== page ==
An object of this invention is to provide a wear-resistant end cap for an air bearing magnetic recording device.
Another object of the present invention is to provide an end cap for an air bearing magnetic head which is more resistant to wear without adversely affecting the transducing characteristics of the head.
In accordance with the present invention, an air bearing thin film magnetic transducer is provided with a laminated end cap comprising at least two contiguous thin film laminations, each lamination being of a different material, and disposed in a plane normal to the air bearing surface of the transducer device. In the preferred embodiment, the end cap has a thickness in the range of about 0.5-2.0 mils (milli-inches) and each lamination has a thickness in the range of 10-1000 Angstroms, where 1 mil is equal to 25.4 micrometers and 1 micrometer is equal to 10,000 Angstroms. The contiguous layers need not be of equal thickness but the thickness of each will depend on the stress balancing characteristics of the respective materials and the economics of depositing each layer of the materials.
The invention will be described in greater detail with reference to the drawing in which:
FIG. 1 is a perspective view, partially exploded, of a typical prior art air bearing magnetic head slider;
FIG. 2 is a plan view, partially exploded, of the magnetic head slider shown in FIG. 1 illustrating a typical tri-rail configuration of the air bearing surface;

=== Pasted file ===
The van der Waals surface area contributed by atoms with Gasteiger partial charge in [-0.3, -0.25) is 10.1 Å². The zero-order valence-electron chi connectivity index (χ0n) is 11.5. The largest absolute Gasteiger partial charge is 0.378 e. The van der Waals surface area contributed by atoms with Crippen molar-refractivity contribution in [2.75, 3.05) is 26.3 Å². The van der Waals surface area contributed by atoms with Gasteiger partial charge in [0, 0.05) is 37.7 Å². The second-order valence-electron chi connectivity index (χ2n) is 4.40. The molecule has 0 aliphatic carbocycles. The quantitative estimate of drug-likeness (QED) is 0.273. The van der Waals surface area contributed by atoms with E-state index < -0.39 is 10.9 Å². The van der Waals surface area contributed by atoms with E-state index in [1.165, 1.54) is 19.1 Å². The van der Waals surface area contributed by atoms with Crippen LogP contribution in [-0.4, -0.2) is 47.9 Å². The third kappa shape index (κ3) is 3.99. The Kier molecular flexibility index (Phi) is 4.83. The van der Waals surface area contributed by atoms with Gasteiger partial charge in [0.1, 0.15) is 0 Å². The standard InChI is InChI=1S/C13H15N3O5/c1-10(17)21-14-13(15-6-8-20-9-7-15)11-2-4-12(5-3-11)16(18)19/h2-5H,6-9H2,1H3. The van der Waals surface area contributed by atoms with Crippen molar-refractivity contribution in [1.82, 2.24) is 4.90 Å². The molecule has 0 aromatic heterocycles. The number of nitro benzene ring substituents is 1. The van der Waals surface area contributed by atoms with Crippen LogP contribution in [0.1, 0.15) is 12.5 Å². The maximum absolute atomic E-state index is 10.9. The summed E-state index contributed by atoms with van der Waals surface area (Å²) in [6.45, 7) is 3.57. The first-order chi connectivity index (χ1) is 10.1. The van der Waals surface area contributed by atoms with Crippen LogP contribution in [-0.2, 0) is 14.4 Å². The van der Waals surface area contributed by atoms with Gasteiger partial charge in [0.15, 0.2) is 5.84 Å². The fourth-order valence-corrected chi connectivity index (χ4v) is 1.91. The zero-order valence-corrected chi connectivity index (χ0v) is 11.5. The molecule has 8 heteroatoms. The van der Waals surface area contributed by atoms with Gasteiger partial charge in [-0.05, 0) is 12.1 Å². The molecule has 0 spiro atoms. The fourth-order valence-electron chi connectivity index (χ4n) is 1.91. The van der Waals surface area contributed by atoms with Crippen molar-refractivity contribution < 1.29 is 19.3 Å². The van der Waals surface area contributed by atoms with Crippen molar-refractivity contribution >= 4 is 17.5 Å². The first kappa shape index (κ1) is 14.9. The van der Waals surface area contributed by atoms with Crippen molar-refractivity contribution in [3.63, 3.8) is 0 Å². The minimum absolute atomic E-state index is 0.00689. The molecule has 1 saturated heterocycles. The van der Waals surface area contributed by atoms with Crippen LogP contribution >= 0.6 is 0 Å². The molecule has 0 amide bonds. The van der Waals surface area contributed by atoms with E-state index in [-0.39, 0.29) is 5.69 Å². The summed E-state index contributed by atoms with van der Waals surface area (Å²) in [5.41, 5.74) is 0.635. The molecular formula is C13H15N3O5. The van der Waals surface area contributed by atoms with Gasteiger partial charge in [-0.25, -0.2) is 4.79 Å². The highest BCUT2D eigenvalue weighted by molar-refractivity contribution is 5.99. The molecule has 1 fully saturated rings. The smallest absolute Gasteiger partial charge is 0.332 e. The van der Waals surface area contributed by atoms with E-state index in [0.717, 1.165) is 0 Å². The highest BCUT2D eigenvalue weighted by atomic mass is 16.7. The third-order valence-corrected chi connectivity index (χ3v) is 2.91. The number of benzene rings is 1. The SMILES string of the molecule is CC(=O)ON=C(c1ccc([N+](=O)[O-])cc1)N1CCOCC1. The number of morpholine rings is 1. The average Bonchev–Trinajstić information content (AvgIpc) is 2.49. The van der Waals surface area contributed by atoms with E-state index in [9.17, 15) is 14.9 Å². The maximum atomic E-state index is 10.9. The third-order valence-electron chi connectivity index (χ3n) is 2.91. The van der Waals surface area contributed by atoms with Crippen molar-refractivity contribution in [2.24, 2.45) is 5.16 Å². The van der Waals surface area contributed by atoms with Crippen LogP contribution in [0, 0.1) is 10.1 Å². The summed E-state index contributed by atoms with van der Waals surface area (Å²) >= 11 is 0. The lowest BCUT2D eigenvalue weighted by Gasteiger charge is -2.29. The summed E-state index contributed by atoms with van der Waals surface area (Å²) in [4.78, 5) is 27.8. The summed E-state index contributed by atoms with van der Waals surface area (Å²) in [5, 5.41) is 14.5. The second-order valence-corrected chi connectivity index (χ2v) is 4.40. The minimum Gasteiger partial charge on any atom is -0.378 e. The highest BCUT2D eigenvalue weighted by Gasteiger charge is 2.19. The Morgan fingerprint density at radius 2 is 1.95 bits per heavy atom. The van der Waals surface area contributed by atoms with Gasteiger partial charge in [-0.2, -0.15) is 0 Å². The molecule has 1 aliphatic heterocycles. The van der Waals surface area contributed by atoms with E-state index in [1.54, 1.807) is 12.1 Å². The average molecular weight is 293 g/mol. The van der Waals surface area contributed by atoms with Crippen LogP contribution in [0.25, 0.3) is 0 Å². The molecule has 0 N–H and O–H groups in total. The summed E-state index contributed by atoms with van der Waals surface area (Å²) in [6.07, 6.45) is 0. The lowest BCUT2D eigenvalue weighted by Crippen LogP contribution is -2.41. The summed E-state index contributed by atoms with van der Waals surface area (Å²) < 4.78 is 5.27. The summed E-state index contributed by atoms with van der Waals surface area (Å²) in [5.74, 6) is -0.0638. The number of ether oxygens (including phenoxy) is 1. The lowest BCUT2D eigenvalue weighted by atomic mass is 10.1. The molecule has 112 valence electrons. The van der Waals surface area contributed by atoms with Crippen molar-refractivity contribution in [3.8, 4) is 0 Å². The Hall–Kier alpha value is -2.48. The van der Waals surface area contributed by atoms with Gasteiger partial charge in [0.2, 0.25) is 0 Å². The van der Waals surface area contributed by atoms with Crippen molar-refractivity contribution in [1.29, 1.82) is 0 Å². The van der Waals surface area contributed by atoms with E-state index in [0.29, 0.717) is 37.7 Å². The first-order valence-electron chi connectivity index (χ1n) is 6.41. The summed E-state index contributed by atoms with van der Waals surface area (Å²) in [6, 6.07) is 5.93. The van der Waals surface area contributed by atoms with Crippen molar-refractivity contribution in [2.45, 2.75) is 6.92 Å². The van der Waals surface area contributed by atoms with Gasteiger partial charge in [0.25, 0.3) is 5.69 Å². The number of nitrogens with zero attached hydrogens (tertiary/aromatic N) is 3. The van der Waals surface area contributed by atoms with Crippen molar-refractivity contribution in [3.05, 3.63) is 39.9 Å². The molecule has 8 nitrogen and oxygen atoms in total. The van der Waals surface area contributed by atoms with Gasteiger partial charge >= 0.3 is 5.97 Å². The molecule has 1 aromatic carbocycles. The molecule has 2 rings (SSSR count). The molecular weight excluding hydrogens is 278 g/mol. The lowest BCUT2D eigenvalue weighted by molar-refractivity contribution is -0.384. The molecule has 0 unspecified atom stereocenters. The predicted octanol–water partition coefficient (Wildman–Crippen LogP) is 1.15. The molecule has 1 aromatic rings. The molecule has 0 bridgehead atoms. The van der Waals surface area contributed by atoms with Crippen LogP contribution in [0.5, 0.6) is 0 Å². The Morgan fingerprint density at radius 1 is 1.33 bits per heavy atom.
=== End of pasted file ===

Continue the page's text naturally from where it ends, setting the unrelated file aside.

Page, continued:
FIG. 3 is a perspective view, partially exploded, illustrating the layered construction of the end cap, as implemented with this invention; and
FIGS. 4A and 4B are enlarged cross-sectional views illustrating the laminated end cap used with the air bearing slider, in accordance with this invention.
FIG. 5 is a cross-sectional view, partly broken away, showing a magnetic tape head using laminated end caps, in accordance with this invention.
With reference to FIGS. 1 and 2, a typical prior art air bearing slider used with magnetic head assemblies comprises a slider member 10 having thin film type magnetic transducers 11 which are deposited on the trailing end surface 12 of slider member 10, and a thick solid end cap, made of sputtered alumina, for example, which is disposed over the slider trailing end to protect the transducers during subsequent steps of the manufacturing process. The opposite end 17 of the slider member 10 is defined as the leading end of the slider. Tapers 16 are formed at the leading edge of the slider 10. The slider is fabricated with side rails 18 having adjacent grooves 13 and 15 encompassing a central recessed region 19.